NaHaiWriMo en français daily writing coprompter for February 2023
1. How did you get started with haiku?
I had come across a couple of examples of haiku through general education, mainly 5-7-5, but had never thought of writing any until I took a late-adult education class on creative writing. I wanted to write about my experience of working at the forefront of the HIV/AIDS pandemic from its onset, mainly to exorcise what some of us had been made to witness and partake in. I was mainly with young school-leavers writing about their first heartbreaks, parents’ divorce, first time travelling away alone, and so on. As we shared our writings with the group of students weekly, I felt that my prose about such a heavy subject as AIDS would dampen their spirit and I resorted to condensing my experiences into 5-7-5 snippets of what I thought was haiku. The teacher took a liking to them and wanted me to present them to the group. It was 2001. I went online, typed “haiku,” came across Ray Rassmussen’s website, and contacted him to ask permission to use some of his photographs for my project. He responded and told me about an online class about to take place with an’ya from the World Haiku Club. I registered, got on with the course, and then joined various Yahoo groups (including the second incarnation of the Shiki Salon), and soon find my way to renku, keeping haiku as a parallel activity. What I remember best from this magical time was that trying to condense my thoughts into a 5-7-5 format felt wonderfully therapeutic, almost meditative, and certainly improved my concentration. I could feel a physical shift in my brain almost. For a decade I was writing solely in English until I felt the need to go back to my native tongue, which is French. I’m still to write about the HIV/AIDS pandemic, though a few of my haibun have touched on the subject.
2. Tell us more about yourself.
I grew up in a tiny village (250 inhabitants) deep in rural France (Béréziat) on a farm that was eventually forced to specialise in free-range chickens, but we had everything from cows, sheep, rabbits, pigs, and ducks—and turkeys and guinea fowls for selling at Xmas. Great childhood! I’m now a finally retired nurse and live in London, England with no idea of where I’ll end up for the last years of my life, all relocation plans having been dampened by Covid and Brexit. I’ve taken a few breaks from writing renku and haiku, especially in the wake of the Iraq war that proved so divisive for so many haijin but never for too long as I guess once you catch the haiku bug it’s difficult to wean oneself off it successfully. Going back to my mother tongue was beneficial on many levels, including the opportunity to meet many haijin in the flesh during my visits ‘over there’ but I yearn for a balance between the two languages and am working towards that. I also have to balance a lot of other interests: pottery, printing, volunteering in a nature reserve, knitting, darning, and watching documentaries and films—all of which feed my own haiku fest but I’m not seeking to translate all into haiku either.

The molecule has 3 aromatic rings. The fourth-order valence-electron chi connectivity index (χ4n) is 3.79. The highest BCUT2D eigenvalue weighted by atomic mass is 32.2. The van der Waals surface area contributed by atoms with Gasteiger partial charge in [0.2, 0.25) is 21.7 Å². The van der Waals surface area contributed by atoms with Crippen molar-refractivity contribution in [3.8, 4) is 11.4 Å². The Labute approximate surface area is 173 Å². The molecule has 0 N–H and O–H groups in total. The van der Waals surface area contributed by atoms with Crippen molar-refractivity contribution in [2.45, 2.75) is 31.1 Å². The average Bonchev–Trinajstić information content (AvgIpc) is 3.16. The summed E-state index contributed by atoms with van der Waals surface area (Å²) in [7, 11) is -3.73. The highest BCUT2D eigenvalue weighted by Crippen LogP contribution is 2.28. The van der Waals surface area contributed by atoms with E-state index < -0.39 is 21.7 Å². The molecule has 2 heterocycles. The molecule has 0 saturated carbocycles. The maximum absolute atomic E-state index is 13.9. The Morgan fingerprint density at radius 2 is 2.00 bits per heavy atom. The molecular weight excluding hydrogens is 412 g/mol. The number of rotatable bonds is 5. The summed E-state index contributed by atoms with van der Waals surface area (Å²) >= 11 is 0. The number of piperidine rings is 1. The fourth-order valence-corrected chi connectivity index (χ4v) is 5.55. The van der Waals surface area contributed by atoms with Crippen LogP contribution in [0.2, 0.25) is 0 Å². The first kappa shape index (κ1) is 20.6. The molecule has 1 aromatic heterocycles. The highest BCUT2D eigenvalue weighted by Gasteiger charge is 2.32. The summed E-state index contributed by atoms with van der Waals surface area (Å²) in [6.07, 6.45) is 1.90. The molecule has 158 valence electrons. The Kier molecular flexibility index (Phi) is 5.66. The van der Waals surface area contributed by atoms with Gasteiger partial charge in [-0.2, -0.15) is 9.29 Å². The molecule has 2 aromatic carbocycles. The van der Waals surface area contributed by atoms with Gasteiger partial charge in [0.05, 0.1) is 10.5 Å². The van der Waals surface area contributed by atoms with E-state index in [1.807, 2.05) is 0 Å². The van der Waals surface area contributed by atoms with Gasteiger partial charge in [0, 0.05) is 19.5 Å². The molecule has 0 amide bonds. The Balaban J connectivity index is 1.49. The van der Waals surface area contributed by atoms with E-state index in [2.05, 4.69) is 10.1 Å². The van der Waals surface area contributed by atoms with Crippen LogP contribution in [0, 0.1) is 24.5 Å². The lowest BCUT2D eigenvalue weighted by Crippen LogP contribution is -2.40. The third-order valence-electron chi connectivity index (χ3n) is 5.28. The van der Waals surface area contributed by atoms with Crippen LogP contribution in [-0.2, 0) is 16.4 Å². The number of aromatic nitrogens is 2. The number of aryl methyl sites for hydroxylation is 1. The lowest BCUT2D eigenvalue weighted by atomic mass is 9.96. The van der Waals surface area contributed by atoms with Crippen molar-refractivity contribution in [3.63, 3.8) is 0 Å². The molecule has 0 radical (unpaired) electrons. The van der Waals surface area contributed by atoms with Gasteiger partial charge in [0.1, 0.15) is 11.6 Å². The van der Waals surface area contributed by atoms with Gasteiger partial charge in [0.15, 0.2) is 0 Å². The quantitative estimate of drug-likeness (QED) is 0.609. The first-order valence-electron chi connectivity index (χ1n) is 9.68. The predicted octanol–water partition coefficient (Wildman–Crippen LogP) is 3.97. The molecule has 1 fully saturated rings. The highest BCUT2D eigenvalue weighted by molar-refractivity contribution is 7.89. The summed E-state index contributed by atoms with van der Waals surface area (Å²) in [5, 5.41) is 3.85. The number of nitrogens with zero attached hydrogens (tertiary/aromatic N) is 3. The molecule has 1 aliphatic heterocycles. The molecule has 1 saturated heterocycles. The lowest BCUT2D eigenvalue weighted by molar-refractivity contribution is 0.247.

3. What does NaHaiWriMo mean to you?
I participated in a few at its very beginning where I actually met Vincent Hoarau who was the third prompter for NaHaiWriMo en français (it was started in 2011 by Jessica Tremblay), but once I became active in my mother tongue, I became less present on the anglophone lists. I was also confused for a while about using prompts to write haiku because “desk ku” had been such a no-no when I was a new on the path. [Writing haiku in response to prompts, however, encourages writers to tap into their memories, so not an inauthentic way to write haiku.] Vincent created one of the first (if not the first) French Facebook haiku groups, entitled Un haiku par jour (one haiku per day), and as Yahoo groups became defunct I (reluctantly at first) reconnected with the haiku/renku community through Facebook. Now, I love participating in NaHaiWriMo every February and often intend to participate more often in other months to join a few of my old friends who are active there (such as Linda Papanicolaou). But life is full of choices, and navigating between two main cultures and languages absorbs a lot of my energy to do it justice.
4. What one piece of advice would you offer to those who are new to writing haiku?
Try it. Read others. Try again. Read some more. Revise. Play with the order of words. Never forget to play with it! Seek and accept criticism but never lose sight of what you want to say and express and hold on to your inner voice.
5. Please share three of your favourite or best haiku.
a gardener’s hand
This was one of my first and highly praised poems in the World Haiku Club course.
the indecent red
This was highly criticised 20 years ago for naming an emotion, but I held onto it because the moment that led to its writing had been so strong; nowadays whenever I air it, it gets lots of thumbs up and positive comments and has found its way in someone’s personal anthology.
the magnificent insignificance
of our lives
This was published in its French version in an anthology about Bretagne and the sea.